A profile of the anti-GMO activist Vandana Shiva in The New Yorker in August by Michael Specter has drawn a blistering, 5,000-word rebuttal from Shiva, who accuses Specter of “character assassination,” a “tool used by those who cannot successfully defend their message.”
The New Yorker’s editor, David Remnick, shot back in turn with a rebuttal in which he concedes a few minor errors but otherwise completely dismisses Shiva’s criticism. It begins:
This is in reply to the letter you sent and subsequently posted on the Internet earlier this week. It is not for publication in any way or on your website, but I thought you were asking for a serious reply. So here it is: I should say that since you have said that the entire scientific establishment has been bought and paid for by Monsanto, I fear it will be difficult to converse meaningfully about your accusation that the story contained “fraudulent assertions and deliberate attempts to skew reality.” But maybe I am wrong; I’ll try.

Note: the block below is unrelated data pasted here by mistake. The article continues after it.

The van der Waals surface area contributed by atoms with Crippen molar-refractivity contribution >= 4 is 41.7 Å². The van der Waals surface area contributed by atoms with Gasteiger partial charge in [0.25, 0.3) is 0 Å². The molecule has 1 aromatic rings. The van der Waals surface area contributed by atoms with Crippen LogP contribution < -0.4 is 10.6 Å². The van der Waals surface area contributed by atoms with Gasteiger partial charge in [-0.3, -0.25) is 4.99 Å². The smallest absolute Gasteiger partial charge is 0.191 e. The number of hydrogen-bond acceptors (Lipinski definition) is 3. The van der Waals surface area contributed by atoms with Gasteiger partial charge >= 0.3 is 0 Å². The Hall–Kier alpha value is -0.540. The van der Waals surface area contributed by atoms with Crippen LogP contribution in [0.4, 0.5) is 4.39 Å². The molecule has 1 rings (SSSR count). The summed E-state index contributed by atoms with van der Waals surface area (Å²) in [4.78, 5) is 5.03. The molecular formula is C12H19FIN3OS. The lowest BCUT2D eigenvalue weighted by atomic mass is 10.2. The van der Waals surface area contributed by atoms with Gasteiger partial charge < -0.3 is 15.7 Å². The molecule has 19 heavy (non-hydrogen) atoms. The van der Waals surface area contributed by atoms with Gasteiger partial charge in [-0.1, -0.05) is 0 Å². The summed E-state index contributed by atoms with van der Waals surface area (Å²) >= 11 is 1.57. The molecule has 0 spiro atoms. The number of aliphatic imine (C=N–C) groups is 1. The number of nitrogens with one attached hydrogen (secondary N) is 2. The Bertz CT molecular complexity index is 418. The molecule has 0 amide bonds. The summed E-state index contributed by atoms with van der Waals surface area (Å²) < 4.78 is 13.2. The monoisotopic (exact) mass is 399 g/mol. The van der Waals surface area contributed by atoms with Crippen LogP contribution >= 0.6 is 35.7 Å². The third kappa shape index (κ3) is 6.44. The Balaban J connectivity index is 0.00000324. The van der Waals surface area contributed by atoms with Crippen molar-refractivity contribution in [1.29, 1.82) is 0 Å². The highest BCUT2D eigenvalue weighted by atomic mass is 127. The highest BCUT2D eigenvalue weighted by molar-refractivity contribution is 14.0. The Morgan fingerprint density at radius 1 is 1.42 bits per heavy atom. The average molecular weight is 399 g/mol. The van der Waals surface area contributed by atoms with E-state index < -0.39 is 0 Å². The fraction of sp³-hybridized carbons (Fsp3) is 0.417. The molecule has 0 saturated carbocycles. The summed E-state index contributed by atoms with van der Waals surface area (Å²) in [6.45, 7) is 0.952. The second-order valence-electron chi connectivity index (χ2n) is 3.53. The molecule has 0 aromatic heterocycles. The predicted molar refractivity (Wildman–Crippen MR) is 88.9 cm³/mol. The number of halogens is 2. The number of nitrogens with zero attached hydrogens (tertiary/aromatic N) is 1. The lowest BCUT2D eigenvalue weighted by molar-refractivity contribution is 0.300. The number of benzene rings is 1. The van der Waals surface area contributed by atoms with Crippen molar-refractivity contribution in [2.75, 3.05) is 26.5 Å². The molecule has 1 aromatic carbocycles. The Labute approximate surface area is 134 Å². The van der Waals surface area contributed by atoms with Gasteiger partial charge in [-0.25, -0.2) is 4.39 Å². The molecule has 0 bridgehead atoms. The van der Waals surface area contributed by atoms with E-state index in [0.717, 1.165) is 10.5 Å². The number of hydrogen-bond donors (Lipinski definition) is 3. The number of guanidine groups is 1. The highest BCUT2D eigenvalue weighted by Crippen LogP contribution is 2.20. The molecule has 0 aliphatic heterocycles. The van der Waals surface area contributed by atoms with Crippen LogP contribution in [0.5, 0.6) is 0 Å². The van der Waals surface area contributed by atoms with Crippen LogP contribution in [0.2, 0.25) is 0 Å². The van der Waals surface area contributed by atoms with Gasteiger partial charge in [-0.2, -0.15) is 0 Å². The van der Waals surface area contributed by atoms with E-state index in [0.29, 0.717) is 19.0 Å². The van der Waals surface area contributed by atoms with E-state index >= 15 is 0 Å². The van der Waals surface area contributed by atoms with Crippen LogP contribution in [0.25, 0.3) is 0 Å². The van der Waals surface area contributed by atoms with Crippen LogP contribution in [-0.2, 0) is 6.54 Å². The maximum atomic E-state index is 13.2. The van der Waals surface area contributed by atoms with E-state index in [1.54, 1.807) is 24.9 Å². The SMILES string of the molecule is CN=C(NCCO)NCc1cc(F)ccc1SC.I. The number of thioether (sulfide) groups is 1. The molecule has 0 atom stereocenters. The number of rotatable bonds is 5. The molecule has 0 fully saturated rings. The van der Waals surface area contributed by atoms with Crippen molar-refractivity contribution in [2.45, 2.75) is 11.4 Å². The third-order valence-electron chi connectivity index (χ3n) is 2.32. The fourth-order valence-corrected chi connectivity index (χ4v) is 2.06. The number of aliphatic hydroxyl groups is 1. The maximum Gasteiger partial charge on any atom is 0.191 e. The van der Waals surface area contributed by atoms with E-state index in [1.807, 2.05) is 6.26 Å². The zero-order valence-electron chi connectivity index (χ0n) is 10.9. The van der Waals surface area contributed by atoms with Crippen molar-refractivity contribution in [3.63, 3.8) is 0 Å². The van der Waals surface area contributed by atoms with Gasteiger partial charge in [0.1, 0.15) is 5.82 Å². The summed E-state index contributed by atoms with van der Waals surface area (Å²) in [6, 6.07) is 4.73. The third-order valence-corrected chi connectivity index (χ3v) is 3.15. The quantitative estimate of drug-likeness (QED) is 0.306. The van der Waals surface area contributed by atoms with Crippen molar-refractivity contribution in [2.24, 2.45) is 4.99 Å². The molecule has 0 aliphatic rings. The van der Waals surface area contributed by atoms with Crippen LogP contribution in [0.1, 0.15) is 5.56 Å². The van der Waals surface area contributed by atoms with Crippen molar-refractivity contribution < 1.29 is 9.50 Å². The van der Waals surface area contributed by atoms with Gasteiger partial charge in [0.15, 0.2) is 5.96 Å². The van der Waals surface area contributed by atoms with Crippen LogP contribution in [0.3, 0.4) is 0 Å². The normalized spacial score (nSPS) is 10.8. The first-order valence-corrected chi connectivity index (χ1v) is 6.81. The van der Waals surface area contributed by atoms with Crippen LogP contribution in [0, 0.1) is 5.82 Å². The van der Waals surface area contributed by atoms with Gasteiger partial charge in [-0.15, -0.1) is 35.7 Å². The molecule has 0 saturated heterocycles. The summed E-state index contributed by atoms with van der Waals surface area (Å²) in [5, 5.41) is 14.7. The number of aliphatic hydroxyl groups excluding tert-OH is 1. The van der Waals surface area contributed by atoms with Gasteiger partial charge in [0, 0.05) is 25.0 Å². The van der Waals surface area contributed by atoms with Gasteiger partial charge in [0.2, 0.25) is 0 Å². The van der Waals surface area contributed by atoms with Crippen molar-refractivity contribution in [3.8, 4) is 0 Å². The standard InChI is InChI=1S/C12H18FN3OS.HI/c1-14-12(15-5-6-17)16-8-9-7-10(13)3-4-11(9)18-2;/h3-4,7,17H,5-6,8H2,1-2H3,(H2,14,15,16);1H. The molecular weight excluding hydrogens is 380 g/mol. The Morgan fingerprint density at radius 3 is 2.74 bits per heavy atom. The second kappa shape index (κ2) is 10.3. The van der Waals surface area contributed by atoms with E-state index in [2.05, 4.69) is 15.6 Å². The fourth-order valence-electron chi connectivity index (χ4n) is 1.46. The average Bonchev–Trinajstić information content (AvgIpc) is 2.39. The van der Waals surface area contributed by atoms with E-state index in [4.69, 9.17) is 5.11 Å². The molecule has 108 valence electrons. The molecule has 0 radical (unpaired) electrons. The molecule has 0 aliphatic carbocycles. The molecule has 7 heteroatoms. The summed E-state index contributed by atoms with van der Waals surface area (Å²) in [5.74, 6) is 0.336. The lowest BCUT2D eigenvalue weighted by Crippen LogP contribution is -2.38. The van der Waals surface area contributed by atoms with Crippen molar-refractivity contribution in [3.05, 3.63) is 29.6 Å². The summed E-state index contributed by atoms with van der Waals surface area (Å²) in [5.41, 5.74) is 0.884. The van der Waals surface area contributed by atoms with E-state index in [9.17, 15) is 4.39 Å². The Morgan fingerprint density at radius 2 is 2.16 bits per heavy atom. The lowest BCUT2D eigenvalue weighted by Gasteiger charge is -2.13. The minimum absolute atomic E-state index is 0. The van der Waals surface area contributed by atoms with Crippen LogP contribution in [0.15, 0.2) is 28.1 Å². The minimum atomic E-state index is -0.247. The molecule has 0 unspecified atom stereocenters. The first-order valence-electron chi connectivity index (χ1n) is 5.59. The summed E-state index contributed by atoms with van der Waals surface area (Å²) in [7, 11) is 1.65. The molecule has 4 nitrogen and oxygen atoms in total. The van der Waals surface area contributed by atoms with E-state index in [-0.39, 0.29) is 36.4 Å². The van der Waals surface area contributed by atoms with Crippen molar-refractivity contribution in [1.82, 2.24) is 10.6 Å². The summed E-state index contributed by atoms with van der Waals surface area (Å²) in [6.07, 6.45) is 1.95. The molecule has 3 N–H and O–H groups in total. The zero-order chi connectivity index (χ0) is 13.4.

Remnick then went on to give a point-by-point reply to Shiva’s objections.
Shiva charges that Specter’s profile “contains many lies and inaccuracies that range from the mundane (we never met in a café but in the lobby of my hotel where I had just arrived from India to attend a High Level Round Table for the post 2015 SDGs of the UN) to grave fallacies that affect people’s lives.” Perhaps, she continues, “the article was intended as a means to strengthen the biotechnology industry’s push to ‘engage consumers.’”
Faye Flam thought quite the opposite. In a late-August post on Specter’s piece, she wrote that it is “a textbook lesson in how to write about someone who is misguided in some science-related arena without succumbing to the perils of false-balance.” She noted that when Shiva claimed an association between autism, GMOs, and the herbicide glyphosate, Specter did not simply ask a scientist for balancing comment. He reported that the association was meaningless.
Read the full, original article: Anti-GMO activist accuses The New Yorker of ‘grave fallacies that affect people’s lives.’